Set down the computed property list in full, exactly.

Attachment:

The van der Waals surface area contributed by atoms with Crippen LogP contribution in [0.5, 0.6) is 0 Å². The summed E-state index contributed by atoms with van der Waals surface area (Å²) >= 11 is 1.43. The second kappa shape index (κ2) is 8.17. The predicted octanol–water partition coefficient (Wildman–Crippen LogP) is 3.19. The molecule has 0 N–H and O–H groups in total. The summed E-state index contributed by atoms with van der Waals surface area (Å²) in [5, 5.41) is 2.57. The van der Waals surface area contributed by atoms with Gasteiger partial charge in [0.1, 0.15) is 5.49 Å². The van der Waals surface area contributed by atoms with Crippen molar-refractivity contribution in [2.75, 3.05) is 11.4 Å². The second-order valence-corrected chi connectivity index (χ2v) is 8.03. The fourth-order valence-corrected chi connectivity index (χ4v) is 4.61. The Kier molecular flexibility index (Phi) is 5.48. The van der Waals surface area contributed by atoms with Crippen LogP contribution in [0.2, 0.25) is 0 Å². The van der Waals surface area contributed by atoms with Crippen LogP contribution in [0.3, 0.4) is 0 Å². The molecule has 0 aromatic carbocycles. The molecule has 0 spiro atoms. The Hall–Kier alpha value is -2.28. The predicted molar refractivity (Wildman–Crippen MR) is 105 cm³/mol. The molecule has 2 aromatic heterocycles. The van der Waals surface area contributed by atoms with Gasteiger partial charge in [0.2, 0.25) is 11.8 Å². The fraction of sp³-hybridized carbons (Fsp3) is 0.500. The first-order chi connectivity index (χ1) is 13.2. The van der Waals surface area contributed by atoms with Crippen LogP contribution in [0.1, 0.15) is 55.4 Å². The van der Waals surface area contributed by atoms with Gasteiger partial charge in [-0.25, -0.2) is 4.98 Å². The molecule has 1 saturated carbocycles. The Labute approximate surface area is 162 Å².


The van der Waals surface area contributed by atoms with Crippen LogP contribution in [0.5, 0.6) is 0 Å². The summed E-state index contributed by atoms with van der Waals surface area (Å²) >= 11 is 1.43. The second kappa shape index (κ2) is 8.17. The predicted octanol–water partition coefficient (Wildman–Crippen LogP) is 3.19. The molecule has 0 N–H and O–H groups in total. The summed E-state index contributed by atoms with van der Waals surface area (Å²) in [5, 5.41) is 2.57. The van der Waals surface area contributed by atoms with Gasteiger partial charge in [0.1, 0.15) is 5.49 Å². The van der Waals surface area contributed by atoms with Crippen molar-refractivity contribution in [2.75, 3.05) is 11.4 Å². The second-order valence-corrected chi connectivity index (χ2v) is 8.03. The fourth-order valence-corrected chi connectivity index (χ4v) is 4.61. The Kier molecular flexibility index (Phi) is 5.48. The van der Waals surface area contributed by atoms with Crippen LogP contribution in [0.2, 0.25) is 0 Å². The van der Waals surface area contributed by atoms with Crippen LogP contribution in [0.3, 0.4) is 0 Å². The molecule has 0 aromatic carbocycles. The molecule has 0 spiro atoms. The Hall–Kier alpha value is -2.28. The predicted molar refractivity (Wildman–Crippen MR) is 105 cm³/mol. The molecule has 2 aromatic heterocycles. The van der Waals surface area contributed by atoms with Gasteiger partial charge in [0.2, 0.25) is 11.8 Å². The fraction of sp³-hybridized carbons (Fsp3) is 0.500. The first-order chi connectivity index (χ1) is 13.2. The van der Waals surface area contributed by atoms with Crippen LogP contribution in [0.1, 0.15) is 55.4 Å². The van der Waals surface area contributed by atoms with Gasteiger partial charge in [-0.25, -0.2) is 4.98 Å². The molecule has 1 saturated carbocycles. The Labute approximate surface area is 162 Å².